August 02, 2006
The Avant Garde Blog-a-thon: A School of Filmmakers
Way back in the 1960s, 1967 to be more precise, I was an unpaid helper for a short-lived "hippie" newspaper. I still have one of the issues saved, and recently looked at it for inspiration for my posting today. The article turned out to be less informative than I remembered, but still is a source of pride for me. For whatever problems the city may have, I will always have an unreasonable affection for the city I've spent a major part of my life - Denver, Colorado. Maybe I'm giving this more significance than it deserves, but I always thought it worth noting that three of major filmmakers all went to South High School in Denver, two at the same time, with one graduating a few years later.
The most famous South High grad is Stan Brakhage. A fellow classmate was Larry Jordan. The filmmaker I read about in 1967, with a quote of praise from Brakhage, was Paul Sharits. While the fact that all three filmmakers not only grew up in the same city, and attended the same high school does not make Denver a hotbed of the avant garde, there has to be something more than coincidence at work here. While Denver was certainly less cosmopolitan when I moved there in 1965, one could get some exposure to avant garde art if you knew where to look.
As it turned out, I never saw any films by Brakhage, Jordan or Sharits until I left Denver to study film at NYU. Maybe I went to the wrong high school (I went to East High School). I did have an art teacher who showed some films by Norman McLaren which in turn inspired me to make my own first attempts at experimental film, 16mm black leader with pin scratches. Most of the avant garde films I saw at NYU were part of classes. The teacher I had as an undergrad did little in helping me appreciate what then being called "New American Cinema". Certainly I didn't help myself by walking late to a screening of "Window Water Baby Moving". Fortunately, as a graduate student, P. Adams Sitney was patient enough to explain to me how to study a Brakhage film.
Stan Brakhage was the only one of the three South High filmmakers to return to Colorado. There was something of a bitter joke that one could more easily see Brakhage's films in New York City than in Denver or Boulder, Colorado. Eventually that changed so that Brakhage showed his films at the Denver Film Festival among other venues. Now that several of his films are on DVD, almost anyone can get acquainted with the work of Stan Brakhage. Even Paul Sharits is relatively accessible on Ubu Web and You Tube. Larry Jordan's films can also be viewed, but only as intended, as movies from Canyon Cinema. As for Denver, just as Brakhage inspired Jordan and Sharits, he has also continued to inspire newer generations of filmmakers.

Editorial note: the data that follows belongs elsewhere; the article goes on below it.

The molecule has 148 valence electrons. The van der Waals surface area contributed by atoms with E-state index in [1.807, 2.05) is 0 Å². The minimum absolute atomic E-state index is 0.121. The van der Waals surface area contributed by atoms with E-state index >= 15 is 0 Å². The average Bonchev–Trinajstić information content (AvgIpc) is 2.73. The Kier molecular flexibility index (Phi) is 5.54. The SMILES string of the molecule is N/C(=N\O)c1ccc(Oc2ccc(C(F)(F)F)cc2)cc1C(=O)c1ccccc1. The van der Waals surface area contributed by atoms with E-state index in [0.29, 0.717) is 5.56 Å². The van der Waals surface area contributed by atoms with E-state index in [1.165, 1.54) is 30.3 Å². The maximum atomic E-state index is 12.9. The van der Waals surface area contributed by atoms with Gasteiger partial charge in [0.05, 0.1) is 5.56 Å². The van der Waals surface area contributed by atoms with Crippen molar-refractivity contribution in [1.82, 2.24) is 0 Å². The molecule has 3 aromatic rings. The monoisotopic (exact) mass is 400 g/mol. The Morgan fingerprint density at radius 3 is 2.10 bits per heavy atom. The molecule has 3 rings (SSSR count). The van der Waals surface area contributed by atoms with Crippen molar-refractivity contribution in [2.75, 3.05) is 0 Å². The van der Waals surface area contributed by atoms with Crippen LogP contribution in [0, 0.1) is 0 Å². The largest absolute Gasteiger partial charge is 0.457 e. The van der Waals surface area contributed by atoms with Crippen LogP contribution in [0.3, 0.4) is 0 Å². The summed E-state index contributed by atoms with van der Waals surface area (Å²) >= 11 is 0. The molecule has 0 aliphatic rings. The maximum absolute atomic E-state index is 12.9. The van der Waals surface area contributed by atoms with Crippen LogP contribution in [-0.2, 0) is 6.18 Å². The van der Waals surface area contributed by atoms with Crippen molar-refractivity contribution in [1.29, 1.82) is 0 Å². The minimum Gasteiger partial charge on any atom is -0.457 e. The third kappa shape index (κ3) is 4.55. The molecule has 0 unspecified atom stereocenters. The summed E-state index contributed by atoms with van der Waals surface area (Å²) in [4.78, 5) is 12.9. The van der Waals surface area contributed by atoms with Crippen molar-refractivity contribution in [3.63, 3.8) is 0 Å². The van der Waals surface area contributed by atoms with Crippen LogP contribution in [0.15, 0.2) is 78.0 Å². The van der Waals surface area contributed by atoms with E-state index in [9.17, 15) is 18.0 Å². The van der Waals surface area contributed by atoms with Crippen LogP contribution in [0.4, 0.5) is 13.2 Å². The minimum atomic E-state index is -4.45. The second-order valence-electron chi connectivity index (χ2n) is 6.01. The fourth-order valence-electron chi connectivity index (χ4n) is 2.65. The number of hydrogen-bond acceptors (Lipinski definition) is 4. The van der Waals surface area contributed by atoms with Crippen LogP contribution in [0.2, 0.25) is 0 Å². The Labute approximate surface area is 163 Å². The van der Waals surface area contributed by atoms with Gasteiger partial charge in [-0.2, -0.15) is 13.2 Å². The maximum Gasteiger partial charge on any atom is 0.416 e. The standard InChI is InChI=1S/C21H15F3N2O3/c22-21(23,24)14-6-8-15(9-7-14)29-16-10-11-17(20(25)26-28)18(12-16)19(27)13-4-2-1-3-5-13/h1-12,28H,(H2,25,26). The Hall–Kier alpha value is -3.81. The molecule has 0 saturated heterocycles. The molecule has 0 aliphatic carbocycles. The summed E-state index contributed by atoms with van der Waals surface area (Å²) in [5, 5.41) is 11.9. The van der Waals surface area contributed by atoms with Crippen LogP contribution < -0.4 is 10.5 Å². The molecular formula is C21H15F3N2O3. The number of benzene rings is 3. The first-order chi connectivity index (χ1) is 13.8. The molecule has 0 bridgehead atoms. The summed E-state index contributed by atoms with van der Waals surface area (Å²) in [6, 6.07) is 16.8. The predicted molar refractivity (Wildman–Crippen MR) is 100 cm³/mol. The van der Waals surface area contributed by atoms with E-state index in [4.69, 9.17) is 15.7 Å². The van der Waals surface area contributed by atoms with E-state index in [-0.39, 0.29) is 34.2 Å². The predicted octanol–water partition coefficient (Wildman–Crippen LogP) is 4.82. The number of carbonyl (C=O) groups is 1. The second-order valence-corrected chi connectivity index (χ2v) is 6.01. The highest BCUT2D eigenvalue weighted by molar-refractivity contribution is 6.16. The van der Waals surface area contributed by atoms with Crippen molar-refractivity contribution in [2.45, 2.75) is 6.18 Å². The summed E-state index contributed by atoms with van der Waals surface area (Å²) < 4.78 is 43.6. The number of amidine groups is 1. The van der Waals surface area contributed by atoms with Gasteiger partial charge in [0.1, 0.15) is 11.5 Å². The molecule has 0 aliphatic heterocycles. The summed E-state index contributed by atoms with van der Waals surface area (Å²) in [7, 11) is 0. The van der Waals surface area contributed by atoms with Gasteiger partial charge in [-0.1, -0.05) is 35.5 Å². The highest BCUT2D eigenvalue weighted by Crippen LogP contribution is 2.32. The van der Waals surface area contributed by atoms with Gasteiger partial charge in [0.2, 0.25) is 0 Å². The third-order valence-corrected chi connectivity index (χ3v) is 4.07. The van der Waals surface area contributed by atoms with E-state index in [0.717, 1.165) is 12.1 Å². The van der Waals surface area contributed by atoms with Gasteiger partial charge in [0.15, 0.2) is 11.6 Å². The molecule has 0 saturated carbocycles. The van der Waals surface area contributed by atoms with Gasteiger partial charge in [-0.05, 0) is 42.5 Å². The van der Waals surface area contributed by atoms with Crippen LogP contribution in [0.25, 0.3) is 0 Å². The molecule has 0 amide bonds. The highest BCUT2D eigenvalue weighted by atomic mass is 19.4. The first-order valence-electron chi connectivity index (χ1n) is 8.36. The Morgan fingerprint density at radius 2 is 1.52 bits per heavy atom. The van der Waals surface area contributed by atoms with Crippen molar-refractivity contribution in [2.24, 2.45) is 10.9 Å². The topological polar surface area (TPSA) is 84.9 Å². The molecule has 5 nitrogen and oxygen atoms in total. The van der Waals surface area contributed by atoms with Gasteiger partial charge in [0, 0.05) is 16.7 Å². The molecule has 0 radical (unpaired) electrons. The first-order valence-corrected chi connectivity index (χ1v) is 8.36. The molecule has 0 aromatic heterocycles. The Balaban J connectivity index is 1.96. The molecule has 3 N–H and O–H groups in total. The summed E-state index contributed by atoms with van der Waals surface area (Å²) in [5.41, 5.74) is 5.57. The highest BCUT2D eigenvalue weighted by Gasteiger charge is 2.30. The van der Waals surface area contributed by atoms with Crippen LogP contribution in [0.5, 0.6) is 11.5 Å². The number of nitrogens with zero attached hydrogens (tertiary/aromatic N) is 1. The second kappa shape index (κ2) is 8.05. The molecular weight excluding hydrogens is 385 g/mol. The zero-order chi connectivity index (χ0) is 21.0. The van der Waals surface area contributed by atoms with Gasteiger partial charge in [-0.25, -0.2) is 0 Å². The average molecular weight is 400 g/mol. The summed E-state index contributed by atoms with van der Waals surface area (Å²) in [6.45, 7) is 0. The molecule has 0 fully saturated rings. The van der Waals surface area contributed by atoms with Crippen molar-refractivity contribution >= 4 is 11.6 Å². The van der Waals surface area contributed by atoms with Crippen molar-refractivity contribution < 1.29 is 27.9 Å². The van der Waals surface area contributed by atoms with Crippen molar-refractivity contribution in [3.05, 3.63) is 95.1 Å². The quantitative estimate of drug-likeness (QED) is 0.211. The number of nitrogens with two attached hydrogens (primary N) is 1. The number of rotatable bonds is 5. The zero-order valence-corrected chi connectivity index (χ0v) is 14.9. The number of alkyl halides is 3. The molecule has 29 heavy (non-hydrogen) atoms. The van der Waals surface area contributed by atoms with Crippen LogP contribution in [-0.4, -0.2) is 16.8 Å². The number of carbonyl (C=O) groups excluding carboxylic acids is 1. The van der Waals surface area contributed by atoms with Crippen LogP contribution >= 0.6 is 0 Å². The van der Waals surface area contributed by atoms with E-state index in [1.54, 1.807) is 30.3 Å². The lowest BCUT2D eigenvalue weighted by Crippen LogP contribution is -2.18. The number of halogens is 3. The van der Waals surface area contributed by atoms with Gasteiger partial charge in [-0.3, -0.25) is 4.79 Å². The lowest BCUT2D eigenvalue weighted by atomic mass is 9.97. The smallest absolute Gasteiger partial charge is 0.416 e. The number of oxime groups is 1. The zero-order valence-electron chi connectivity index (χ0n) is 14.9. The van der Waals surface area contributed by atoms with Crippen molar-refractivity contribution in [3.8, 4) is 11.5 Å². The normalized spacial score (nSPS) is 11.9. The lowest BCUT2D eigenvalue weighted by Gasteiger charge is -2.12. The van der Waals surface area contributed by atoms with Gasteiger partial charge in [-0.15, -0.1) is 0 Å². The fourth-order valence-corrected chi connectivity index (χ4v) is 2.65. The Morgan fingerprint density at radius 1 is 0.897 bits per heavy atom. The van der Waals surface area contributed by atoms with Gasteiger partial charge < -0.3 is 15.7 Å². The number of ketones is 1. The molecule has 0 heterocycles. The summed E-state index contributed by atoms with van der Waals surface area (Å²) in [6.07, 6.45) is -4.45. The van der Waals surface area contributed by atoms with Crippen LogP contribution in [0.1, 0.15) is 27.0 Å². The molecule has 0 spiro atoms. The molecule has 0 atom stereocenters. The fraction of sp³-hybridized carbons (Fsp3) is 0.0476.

Posted by peter at August 2, 2006 12:18 AM
Peter, what a great hook! Who would have thought South High School would be remembered in just this way? I'm especially appreciative of your research into finding available examples of these filmmakers' works. Thank you.
Posted by: Maya at August 2, 2006 02:46 PM
This is a cool post! I never knew that Brakhage, Sharits, & Jordan went to the same high school? Well, the fact that you grew up in Denver too is a coincidence. How marvelous!
By the way, I love the title of your blog. I love coffee too . . .
Posted by: jmac at August 2, 2006 03:43 PM
Fascinating stuff, Peter. I've just been starting to read Sitney in the past week or so; it's neat to know that you knew him.
I love Larry Jordan's films, at least the four or five that I've seen on 16mm. (the first time was on a shared program with Conner films, not-so-coincidentally)
I've noticed a couple videocassettes of his work (Rime of the Ancient Mariner, for one) on video store shelves here in San Francisco, but haven't looked at them myself. As you imply, it just doesn't seem like the way the filmmaker would intend me to experience one of his films for the first time.
Posted by: Frisco Brian at August 3, 2006 06:10 PM
Let me second jmac's reaction. Who knew?
Posted by: Filmbrain at August 3, 2006 08:40 PM